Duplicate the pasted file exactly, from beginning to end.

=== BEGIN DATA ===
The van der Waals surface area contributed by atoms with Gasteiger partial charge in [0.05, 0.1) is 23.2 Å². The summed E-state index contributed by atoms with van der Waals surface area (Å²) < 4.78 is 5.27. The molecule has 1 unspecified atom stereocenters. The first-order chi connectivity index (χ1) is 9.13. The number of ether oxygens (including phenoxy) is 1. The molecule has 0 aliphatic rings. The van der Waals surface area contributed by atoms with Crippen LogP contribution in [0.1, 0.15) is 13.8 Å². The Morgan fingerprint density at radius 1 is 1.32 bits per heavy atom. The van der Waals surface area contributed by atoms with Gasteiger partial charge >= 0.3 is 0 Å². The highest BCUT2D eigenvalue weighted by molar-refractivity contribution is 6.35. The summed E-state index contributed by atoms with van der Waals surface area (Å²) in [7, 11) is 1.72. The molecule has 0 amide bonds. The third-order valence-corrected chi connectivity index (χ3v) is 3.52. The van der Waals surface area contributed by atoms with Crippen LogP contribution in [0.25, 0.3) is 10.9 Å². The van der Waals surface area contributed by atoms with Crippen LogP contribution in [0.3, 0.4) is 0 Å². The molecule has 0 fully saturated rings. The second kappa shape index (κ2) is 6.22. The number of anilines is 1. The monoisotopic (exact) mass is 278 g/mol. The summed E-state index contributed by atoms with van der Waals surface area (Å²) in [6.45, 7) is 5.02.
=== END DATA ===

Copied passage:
The van der Waals surface area contributed by atoms with Gasteiger partial charge in [0.05, 0.1) is 23.2 Å². The summed E-state index contributed by atoms with van der Waals surface area (Å²) < 4.78 is 5.27. The molecule has 1 unspecified atom stereocenters. The first-order chi connectivity index (χ1) is 9.13. The number of ether oxygens (including phenoxy) is 1. The molecule has 0 aliphatic rings. The van der Waals surface area contributed by atoms with Crippen LogP contribution in [0.1, 0.15) is 13.8 Å². The Morgan fingerprint density at radius 1 is 1.32 bits per heavy atom. The van der Waals surface area contributed by atoms with Gasteiger partial charge >= 0.3 is 0 Å². The highest BCUT2D eigenvalue weighted by molar-refractivity contribution is 6.35. The summed E-state index contributed by atoms with van der Waals surface area (Å²) in [7, 11) is 1.72. The molecule has 0 amide bonds. The third-order valence-corrected chi connectivity index (χ3v) is 3.52. The van der Waals surface area contributed by atoms with Crippen LogP contribution in [0.25, 0.3) is 10.9 Å². The van der Waals surface area contributed by atoms with Crippen LogP contribution in [0.3, 0.4) is 0 Å². The molecule has 0 fully saturated rings. The second kappa shape index (κ2) is 6.22. The number of anilines is 1. The monoisotopic (exact) mass is 278 g/mol. The summed E-state index contributed by atoms with van der Waals surface area (Å²) in [6.45, 7) is 5.02.